Studies in different populations are required to clearly support the role of candidate genes in complex diseases, such as POAG. We herein show for the first time an increased proportion of heterozygous CYP1B1 mutations in Spanish POAG (10.9%) and OHT (8.1%) cases. Previous population studies have also found carriers of heterozygous CYP1B1 mutations in POAG patients from France (4.6%, n=236) [12] and Canada (5%, n=60) [11]. French cases showed a median age of 40 years at diagnosis (range 13-52). In our study this age was 59.9 years (range 48-77). This discrepancy could be due to differences in either the etiology of the disease or in the management of patients. The median age at diagnosis in the Canadian study was 23.6 years (range 8-36), reflecting that it was performed with early-onset glaucoma patients. Three reasons prompted us to analyze the presence of CYP1B1 mutations among OHT subjects: (1) elevated IOP is one of the major risk factors for the development of glaucomatous visual loss [21]; (2) it is the main clinically treatable factor; and (3) high IOP was used as a criterion for diagnosis of POAG. Therefore in all these patients OHT likely was the first stage of the disease. Since the three OHT subjects who carried CYP1B1 mutations were under medical prophylactic treatment with ocular drops, and two were younger than 40 years, we considered that they were glaucoma suspects who would develop the disease without the proper treatment. Overall these data suggest the role of CYP1B1 mutations in IOP-raising.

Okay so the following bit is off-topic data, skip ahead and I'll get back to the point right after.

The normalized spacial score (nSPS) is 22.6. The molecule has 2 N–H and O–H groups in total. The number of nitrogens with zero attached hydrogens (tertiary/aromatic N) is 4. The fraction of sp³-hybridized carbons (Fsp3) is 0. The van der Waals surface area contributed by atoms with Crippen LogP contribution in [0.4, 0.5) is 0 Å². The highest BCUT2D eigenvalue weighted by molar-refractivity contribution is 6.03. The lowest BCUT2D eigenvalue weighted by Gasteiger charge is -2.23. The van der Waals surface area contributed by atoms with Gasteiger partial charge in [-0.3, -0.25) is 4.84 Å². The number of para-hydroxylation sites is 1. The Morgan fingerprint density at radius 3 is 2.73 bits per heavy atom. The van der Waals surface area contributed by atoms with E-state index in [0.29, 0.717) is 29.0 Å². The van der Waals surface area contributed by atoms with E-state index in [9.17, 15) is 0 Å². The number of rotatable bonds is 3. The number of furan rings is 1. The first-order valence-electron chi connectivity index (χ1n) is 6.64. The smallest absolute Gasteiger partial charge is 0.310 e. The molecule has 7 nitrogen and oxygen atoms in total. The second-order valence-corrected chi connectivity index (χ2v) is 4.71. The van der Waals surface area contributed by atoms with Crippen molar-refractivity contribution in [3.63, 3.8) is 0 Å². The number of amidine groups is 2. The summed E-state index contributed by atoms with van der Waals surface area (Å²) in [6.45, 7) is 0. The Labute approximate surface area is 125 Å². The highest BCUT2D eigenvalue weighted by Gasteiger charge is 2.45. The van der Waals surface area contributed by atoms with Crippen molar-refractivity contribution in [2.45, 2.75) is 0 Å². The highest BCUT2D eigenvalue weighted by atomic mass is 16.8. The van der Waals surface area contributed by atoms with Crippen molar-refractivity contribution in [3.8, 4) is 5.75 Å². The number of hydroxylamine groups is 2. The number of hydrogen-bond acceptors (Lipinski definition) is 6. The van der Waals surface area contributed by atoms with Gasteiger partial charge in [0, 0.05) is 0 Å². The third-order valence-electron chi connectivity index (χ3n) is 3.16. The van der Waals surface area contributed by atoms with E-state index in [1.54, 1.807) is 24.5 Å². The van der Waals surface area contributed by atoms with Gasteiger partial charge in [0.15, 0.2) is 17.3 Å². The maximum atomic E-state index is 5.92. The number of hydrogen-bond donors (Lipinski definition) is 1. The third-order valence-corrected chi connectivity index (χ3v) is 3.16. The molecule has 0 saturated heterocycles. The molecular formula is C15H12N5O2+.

Four of the reported mutations (Gly61Glu, Tyr81Asn, Glu229Lys, and Ala443Gly) have been found previously in patients with POAG and/or PCG. One of the interesting findings of this study was that all mutations were present in heterozygosis. Heterozygous CYP1B1 mutations have been previously reported both in early-onset and primary congenital glaucoma. For instance, mutation Gly61Glu cosegregates with PCG in different populations [9,22-26] and it has been identified in heterozygous subjects with early-onset POAG from Morocco [9]. In addition, mutation Tyr81Asn was previously reported in heterozygous early-onset POAG patients from France [12]. It is interesting that this mutation is the most prevalent one in our study and that it has been previously reported only in two unrelated heterozygous French Caucasian patients diagnosed with POAG [12]. Whether Tyr81Asn is specifically associated to POAG either as a major genetic factor or as a modifier variant remains to be investigated. In the same way, the amino acid change Glu229Lys has been observed in Indian and French PCG cases in heterozygosis [10,25,26] as well as in compound heterozygotes [24,27]. Some French patients with POAG are also heterozygous for this mutation [12]. Finally, mutation Ala443Gly has been described in heterozygosis in one PCG patient from Brazil [28], and in POAG patients from France [12]. Introduction of these mutations in our population by recent migrations is unlikely since all analyzed individuals were native Spanish, living in Spain for at least four generations.